The Pittsburgh Pirates may have spent most of the season in first place in the National League East division, but McLean home builder NVR decided earlier this year that it didn't want to play ball anymore.

The company said yesterday that it sold its stake in the Pirates in May for $2 million. NVR, the largest home builder in the Washington area, inherited its piece of the major-league baseball team when it acquired Ryan Homes in 1987.

Ryan had paid $2 million for a stake in the team, in partnership with nine other Pittsburgh companies and three individuals, in 1986 after it appeared the money-losing ball club was going to leave the city. Team officials say NVR sold its stake back to the other investors.

Douglas H. Poretz, NVR's vice president for partnership affairs, said NVR only hung on to the interest in the Pirates this long because of a commitment made by Ryan to the city of Pittsburgh. "We would have sold it even if we had $200 million on our bottom line," he said.

In other news involving NVR, the price of one of the company's bonds weakened considerably this week, indicating the financial markets' concern about the health of the company.

The price of the company's bond paying 10 percent and due in 2002 fell to $12 yesterday. In recent weeks, it had traded at about $33, down considerably from its original face value of $100.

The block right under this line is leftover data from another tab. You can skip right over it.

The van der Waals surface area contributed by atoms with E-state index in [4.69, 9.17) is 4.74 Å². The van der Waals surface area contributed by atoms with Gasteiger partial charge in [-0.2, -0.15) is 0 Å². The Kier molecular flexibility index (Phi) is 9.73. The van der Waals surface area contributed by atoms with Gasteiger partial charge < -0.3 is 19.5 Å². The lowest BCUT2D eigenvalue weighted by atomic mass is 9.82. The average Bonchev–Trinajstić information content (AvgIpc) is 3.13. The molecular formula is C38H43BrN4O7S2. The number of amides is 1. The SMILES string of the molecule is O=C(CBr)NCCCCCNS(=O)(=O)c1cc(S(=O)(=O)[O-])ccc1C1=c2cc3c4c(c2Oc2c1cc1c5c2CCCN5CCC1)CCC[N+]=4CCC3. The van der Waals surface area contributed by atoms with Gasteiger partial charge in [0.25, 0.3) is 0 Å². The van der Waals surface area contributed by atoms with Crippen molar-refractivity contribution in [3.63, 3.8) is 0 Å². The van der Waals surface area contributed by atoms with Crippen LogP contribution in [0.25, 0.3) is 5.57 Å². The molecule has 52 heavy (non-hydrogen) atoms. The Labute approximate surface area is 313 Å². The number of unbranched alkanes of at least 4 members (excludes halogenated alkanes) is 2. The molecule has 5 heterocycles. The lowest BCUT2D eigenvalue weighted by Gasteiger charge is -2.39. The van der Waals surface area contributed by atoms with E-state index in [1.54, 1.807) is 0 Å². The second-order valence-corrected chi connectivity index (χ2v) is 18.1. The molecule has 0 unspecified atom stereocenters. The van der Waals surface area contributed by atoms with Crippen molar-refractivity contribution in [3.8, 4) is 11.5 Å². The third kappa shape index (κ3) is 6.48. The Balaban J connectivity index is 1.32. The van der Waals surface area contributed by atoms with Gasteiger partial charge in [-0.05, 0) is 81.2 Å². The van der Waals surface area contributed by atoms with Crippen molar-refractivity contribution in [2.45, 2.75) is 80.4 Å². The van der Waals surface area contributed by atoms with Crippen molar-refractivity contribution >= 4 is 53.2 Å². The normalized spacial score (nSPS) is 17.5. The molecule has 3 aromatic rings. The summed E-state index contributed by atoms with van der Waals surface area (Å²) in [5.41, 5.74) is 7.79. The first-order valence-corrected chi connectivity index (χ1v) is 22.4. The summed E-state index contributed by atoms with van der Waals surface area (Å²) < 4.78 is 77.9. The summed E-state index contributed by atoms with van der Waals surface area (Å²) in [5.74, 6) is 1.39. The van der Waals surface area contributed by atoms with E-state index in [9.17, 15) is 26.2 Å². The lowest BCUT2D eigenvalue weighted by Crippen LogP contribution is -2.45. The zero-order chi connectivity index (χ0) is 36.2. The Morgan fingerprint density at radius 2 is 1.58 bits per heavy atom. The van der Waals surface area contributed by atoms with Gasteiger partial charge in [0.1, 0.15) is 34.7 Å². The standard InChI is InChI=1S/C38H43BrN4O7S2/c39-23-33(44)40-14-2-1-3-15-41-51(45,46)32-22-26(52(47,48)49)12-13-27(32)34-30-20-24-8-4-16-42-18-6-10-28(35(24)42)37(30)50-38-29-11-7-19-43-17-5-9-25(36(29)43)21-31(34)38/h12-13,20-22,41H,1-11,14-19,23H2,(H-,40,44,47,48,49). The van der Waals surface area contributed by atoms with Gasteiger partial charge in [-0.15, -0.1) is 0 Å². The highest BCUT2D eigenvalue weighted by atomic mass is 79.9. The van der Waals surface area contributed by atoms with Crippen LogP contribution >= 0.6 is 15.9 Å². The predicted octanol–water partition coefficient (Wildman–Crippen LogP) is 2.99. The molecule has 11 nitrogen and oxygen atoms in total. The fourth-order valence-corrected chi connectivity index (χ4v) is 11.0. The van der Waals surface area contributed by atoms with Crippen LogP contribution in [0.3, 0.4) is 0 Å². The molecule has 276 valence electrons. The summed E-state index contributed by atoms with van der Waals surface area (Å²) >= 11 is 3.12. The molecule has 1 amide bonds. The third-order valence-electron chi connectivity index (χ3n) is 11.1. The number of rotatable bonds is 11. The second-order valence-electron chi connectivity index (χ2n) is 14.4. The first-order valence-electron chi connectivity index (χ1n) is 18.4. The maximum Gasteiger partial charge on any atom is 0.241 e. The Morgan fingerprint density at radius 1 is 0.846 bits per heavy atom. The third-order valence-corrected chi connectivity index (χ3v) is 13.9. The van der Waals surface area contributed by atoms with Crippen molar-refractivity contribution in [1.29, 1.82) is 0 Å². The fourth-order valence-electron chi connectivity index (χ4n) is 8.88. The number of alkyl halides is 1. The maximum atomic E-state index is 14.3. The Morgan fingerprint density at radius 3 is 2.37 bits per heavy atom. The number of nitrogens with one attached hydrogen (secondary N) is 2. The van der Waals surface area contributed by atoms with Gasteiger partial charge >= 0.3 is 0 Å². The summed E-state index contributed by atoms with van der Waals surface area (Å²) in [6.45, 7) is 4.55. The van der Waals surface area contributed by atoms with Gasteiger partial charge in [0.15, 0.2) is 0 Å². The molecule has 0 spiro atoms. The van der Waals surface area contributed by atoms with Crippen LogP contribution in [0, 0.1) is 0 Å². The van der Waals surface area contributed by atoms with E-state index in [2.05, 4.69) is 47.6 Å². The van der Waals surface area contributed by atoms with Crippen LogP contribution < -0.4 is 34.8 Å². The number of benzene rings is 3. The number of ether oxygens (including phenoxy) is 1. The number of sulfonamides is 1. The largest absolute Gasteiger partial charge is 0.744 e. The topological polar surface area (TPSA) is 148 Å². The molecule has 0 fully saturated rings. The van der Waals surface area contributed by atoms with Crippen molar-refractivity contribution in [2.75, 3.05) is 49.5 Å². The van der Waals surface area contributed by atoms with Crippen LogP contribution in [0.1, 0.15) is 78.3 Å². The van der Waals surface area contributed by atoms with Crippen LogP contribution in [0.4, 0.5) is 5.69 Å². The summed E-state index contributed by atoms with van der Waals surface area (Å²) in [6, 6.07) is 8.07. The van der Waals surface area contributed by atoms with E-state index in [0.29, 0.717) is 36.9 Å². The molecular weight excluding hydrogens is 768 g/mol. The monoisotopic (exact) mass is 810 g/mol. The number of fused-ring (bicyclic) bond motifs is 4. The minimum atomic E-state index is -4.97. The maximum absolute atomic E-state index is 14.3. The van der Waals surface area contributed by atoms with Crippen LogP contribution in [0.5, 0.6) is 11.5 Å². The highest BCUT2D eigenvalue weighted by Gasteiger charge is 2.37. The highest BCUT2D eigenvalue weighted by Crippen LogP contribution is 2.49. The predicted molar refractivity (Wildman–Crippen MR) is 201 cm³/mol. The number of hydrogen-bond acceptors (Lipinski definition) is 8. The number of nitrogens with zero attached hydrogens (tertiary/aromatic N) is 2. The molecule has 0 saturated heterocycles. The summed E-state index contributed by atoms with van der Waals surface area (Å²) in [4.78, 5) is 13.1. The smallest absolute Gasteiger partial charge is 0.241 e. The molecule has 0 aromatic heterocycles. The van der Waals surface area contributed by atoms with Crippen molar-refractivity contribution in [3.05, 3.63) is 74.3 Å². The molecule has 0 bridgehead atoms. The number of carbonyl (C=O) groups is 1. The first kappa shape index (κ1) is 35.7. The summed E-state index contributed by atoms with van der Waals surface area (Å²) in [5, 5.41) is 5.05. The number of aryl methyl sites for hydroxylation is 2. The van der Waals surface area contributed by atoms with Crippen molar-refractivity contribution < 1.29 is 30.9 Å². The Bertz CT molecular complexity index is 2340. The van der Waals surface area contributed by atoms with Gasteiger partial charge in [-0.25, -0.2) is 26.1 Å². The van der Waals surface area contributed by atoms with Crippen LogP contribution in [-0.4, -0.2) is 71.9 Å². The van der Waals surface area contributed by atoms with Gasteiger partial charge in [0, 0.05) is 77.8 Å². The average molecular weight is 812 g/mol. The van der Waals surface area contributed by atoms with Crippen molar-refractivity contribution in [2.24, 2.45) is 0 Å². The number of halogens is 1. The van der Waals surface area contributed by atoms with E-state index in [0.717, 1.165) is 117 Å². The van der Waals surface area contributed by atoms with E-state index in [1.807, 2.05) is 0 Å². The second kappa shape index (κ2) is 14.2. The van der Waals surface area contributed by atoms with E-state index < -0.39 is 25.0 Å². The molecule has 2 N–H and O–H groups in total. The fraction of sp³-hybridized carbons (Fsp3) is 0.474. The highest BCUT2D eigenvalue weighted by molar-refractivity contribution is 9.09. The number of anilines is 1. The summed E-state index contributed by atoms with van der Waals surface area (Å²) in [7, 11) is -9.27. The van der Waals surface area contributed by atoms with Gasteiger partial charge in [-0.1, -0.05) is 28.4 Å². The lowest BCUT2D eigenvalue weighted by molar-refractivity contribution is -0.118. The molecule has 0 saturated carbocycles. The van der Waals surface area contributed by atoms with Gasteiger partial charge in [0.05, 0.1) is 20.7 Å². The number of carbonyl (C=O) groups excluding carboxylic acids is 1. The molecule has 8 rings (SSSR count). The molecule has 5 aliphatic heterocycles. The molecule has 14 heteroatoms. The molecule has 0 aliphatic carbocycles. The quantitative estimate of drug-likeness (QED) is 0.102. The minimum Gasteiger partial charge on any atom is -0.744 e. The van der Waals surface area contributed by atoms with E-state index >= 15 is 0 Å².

NVR builds and sells most of its houses in the Washington area under its subsidiaries NVHomes and Ryan Homes. It also operates a financial services division and a building products division. It had issued $45 million worth of the bonds in connection with its $360 million acquisition of Pittsburgh-based Ryan Homes.

Late last month, NVR's debt rating was lowered by Moody's Investors Service and Standard & Poor's Corp. The downgrading was spurred by concern over the company's higher debt levels from its land purchases, as well as NVR's announcement that its land-development subsidiary was unable to make some interest payments and is in default on its $10 million line of credit. The company has noted that only $3.4 million of its subsidiary's loans are guaranteed by the parent company.

NVLand, a privately held land-development partnership based in McLean, said yesterday that it will change its name to Elm Street Development as of Monday.

The company was founded by NVR Chairman Dwight Schar and partners in 1977, but Schar sold his stake to the other partners earlier this year. NVLand partners Stephen Cumbie and P. Reed Wills II sit on the board of NVR L.P., but the company is not otherwise connected to NVR L.P. Partner David Flanagan said the partnership changed its name because of "confusion" over the name similarities.